Tuesday, December 13, 2011

GOP Divide-And-Conquer Mining Bills' Strategy: Two Bills Discussed In Different Cities

The Assembly committee is considering its bill at a Milwaukee hearing on Wednesday morning while the Senate committee takes up its version about the same time - - in Madison. So opponents can't go to both.

And neither is in or near Ashland, where the mining impact will fall heaviest.

Some information below from one outdoors' advocacy group. It notes the fact that the hearings take place tomorrow morning - - one in Madison and one in Milwaukee - - and within a half-hour of each other so attending both is impossible:


Committees to act on revised DNR Permitting bills
Assembly and Senate Natural Resources Committees to consider bills and amendment - may vote Wednesday to send bills to full houses of the Legislature

On Wednesday, December 14, 2011, the Assembly and Senate Natural Resource Committees will both meet to consider AB421 and SB326, respectively. These identical bills were originally introduced in the Special Session, recently adjourned, as AB24 and SB24, and while they've garnered any number of names, we've been calling them the DNR Permitting bill. 

While both bills were reintroduced into the regular session in the same form as originally introduced, their sponsors, Rep. Jeffrey Mursau (R-Crivitz) in the Assembly and Sen. Neil Kedzie (R-Elkhorn) in the Senate, have introduced an amendment that removes some of the provisions to which Wisconsin Lakes objected in the original bill. Still, much, including default or "presumptive" permitting remains, and Wisconsin Lakes does not support the amended bills. Here's a statement we released on the bills' reintroduction and amendment:

On October 26th, a public hearing took place for Special Session SB/AB 24 – largely related to navigable waters and other permitting processes at the Department of Natural Resources. At that hearing and afterward, we at Wisconsin Lakes expressed our overall opposition to the bills along with reservations with a number of the bills’ specific provisions, the short time period between introduction of the bills and the public hearing, and with the lack of explanation of why many of the bills’ provisions were needed in the first place – in other words, what systemic problems were the bills meant to address.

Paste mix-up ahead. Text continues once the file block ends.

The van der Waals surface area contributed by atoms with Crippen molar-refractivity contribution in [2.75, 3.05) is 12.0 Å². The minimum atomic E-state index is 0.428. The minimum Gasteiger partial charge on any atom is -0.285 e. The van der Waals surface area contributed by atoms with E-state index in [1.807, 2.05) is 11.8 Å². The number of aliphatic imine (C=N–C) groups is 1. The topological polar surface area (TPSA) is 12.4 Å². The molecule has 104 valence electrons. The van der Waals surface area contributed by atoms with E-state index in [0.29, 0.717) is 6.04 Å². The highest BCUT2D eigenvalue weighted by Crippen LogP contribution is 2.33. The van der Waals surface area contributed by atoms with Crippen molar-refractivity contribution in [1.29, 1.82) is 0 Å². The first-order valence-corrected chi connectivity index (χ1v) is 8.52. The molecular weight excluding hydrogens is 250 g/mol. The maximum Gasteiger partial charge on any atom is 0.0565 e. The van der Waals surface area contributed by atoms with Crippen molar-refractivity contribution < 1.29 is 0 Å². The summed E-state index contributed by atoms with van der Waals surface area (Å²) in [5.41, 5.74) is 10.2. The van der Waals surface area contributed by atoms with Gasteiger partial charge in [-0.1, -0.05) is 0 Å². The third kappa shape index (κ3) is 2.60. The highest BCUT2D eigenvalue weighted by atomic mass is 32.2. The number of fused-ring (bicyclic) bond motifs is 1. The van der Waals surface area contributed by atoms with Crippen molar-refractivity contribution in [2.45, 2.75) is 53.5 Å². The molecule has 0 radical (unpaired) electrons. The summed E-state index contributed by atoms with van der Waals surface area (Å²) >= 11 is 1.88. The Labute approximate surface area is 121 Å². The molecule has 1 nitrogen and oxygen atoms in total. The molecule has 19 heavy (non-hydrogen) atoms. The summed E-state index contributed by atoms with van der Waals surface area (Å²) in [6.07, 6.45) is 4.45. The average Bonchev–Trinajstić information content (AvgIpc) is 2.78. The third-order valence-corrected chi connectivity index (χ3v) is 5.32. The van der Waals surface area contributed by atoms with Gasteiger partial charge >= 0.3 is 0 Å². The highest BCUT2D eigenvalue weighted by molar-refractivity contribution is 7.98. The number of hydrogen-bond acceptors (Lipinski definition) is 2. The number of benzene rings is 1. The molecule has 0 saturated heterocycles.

We thank the committee chairs for not rushing the special session bills through to an executive session. They listened to our concerns and the concerns of many others in the intervening weeks, and have now introduced revised language – through SB 326 and AB 421 and Substitute Amendment 1 to both bills.

A number of troubling provisions have been removed from the bills, including: language related to the placement of fill on bulkhead lines, exemptions or general permits for the dredging of material from lakebeds, and presumptive approval for permits for high-capacity wells, prospecting, and oil and gas exploration licenses.
There are also provisions in the bills which we wholeheartedly support, including the increased certainty for landowners created by the web publication of ordinary high water marks and the creation of a web-based system for permit application and public hearing notification (not to replace notice in newspapers, but in addition to it).

Unfortunately, Wisconsin Lakes must remain opposed to these bills as a number of problems remain. Most importantly, the bills would introduce to Wisconsin for the first time a highly flawed process for the review and approval or disapproval of many permits related to navigable waters through what is called presumptive permitting. 
If Department of Natural Resources staff do not complete their review of a permit application within a specified time frame, despite the complexity or uniqueness of the proposed project, the development would be allowed to move forward.
Also, we again return to the basic threshold question of need. 

There has been no evidence presented since the introduction of the original bills which shows a systemic problem with permitting processes at the Department of Natural Resources. 

In fact, the opposite has been shown with the Department currently reviewing and rendering a decision in 26 days for 97 percent of permit applications.

In our view, SB 326/AB 421 Substitute Amendment 1 are better bills than the originals, but that still does not make the bills worth voting for.

If you agree that even as amended, these bills still need to be defeated, contact your legislators, the chairs of the Assembly and Senate Natural Resource Committees and Governor Walker and let them know. 

These hearings do not include a period for public comment, and will be running at the same time as the public hearing on the Assembly Mining Bill in Milwaukee (the Assembly meets at 9:30 and the Senate at 10:00 - see the links to the respective hearing announcements in the left column).
It was because of the public outcry after the introduction of these bills into the special session that improvements were made, if not enough to garner our full support. Your voice makes a difference - let your opinion be heard!
As always, thanks for "speaking for lakes!"

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